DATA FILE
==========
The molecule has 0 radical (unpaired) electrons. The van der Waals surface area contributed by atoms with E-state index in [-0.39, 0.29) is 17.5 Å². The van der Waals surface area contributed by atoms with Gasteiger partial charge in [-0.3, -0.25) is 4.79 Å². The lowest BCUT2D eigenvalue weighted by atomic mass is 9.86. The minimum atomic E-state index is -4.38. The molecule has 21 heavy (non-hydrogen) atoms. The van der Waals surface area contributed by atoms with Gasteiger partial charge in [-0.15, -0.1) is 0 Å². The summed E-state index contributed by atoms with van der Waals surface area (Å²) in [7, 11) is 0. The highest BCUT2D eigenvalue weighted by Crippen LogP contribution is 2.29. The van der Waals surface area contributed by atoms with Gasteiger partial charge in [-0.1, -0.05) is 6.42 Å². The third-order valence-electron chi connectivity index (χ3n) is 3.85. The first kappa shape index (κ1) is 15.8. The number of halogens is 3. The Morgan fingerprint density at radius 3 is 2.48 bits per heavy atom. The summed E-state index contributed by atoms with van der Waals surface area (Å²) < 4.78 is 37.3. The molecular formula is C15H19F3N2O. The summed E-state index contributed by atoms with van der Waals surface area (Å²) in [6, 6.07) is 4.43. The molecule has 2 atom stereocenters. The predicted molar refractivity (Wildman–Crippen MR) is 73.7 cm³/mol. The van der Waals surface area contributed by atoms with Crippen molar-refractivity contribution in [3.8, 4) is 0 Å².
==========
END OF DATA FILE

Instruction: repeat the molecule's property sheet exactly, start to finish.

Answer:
The molecule has 0 radical (unpaired) electrons. The van der Waals surface area contributed by atoms with E-state index in [-0.39, 0.29) is 17.5 Å². The van der Waals surface area contributed by atoms with Gasteiger partial charge in [-0.3, -0.25) is 4.79 Å². The lowest BCUT2D eigenvalue weighted by atomic mass is 9.86. The minimum atomic E-state index is -4.38. The molecule has 21 heavy (non-hydrogen) atoms. The van der Waals surface area contributed by atoms with Gasteiger partial charge in [-0.15, -0.1) is 0 Å². The summed E-state index contributed by atoms with van der Waals surface area (Å²) in [7, 11) is 0. The highest BCUT2D eigenvalue weighted by Crippen LogP contribution is 2.29. The van der Waals surface area contributed by atoms with Gasteiger partial charge in [-0.1, -0.05) is 6.42 Å². The third-order valence-electron chi connectivity index (χ3n) is 3.85. The first kappa shape index (κ1) is 15.8. The number of halogens is 3. The Morgan fingerprint density at radius 3 is 2.48 bits per heavy atom. The summed E-state index contributed by atoms with van der Waals surface area (Å²) < 4.78 is 37.3. The molecular formula is C15H19F3N2O. The summed E-state index contributed by atoms with van der Waals surface area (Å²) in [6, 6.07) is 4.43. The molecule has 2 atom stereocenters. The predicted molar refractivity (Wildman–Crippen MR) is 73.7 cm³/mol. The van der Waals surface area contributed by atoms with Crippen molar-refractivity contribution in [3.8, 4) is 0 Å².